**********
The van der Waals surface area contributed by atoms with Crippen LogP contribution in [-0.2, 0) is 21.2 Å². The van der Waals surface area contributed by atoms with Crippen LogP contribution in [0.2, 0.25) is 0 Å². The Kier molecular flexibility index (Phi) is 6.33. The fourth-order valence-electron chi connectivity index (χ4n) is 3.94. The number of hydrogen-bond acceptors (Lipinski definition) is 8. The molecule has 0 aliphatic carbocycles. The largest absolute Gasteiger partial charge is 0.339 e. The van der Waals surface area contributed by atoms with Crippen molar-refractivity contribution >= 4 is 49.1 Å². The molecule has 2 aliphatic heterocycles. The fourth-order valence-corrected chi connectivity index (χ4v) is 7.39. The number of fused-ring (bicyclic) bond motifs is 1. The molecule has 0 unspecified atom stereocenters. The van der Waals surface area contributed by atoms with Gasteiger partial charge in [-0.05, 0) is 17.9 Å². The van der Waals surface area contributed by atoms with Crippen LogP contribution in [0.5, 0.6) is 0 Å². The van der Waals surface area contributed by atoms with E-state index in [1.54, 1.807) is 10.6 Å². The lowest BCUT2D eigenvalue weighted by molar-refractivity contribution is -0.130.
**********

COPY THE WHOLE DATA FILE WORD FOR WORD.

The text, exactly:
The van der Waals surface area contributed by atoms with Crippen LogP contribution in [-0.2, 0) is 21.2 Å². The van der Waals surface area contributed by atoms with Crippen LogP contribution in [0.2, 0.25) is 0 Å². The Kier molecular flexibility index (Phi) is 6.33. The fourth-order valence-electron chi connectivity index (χ4n) is 3.94. The number of hydrogen-bond acceptors (Lipinski definition) is 8. The molecule has 0 aliphatic carbocycles. The largest absolute Gasteiger partial charge is 0.339 e. The van der Waals surface area contributed by atoms with Crippen molar-refractivity contribution >= 4 is 49.1 Å². The molecule has 2 aliphatic heterocycles. The fourth-order valence-corrected chi connectivity index (χ4v) is 7.39. The number of fused-ring (bicyclic) bond motifs is 1. The molecule has 0 unspecified atom stereocenters. The van der Waals surface area contributed by atoms with Gasteiger partial charge in [-0.05, 0) is 17.9 Å². The van der Waals surface area contributed by atoms with Crippen LogP contribution in [0.5, 0.6) is 0 Å². The van der Waals surface area contributed by atoms with E-state index in [1.54, 1.807) is 10.6 Å². The lowest BCUT2D eigenvalue weighted by molar-refractivity contribution is -0.130.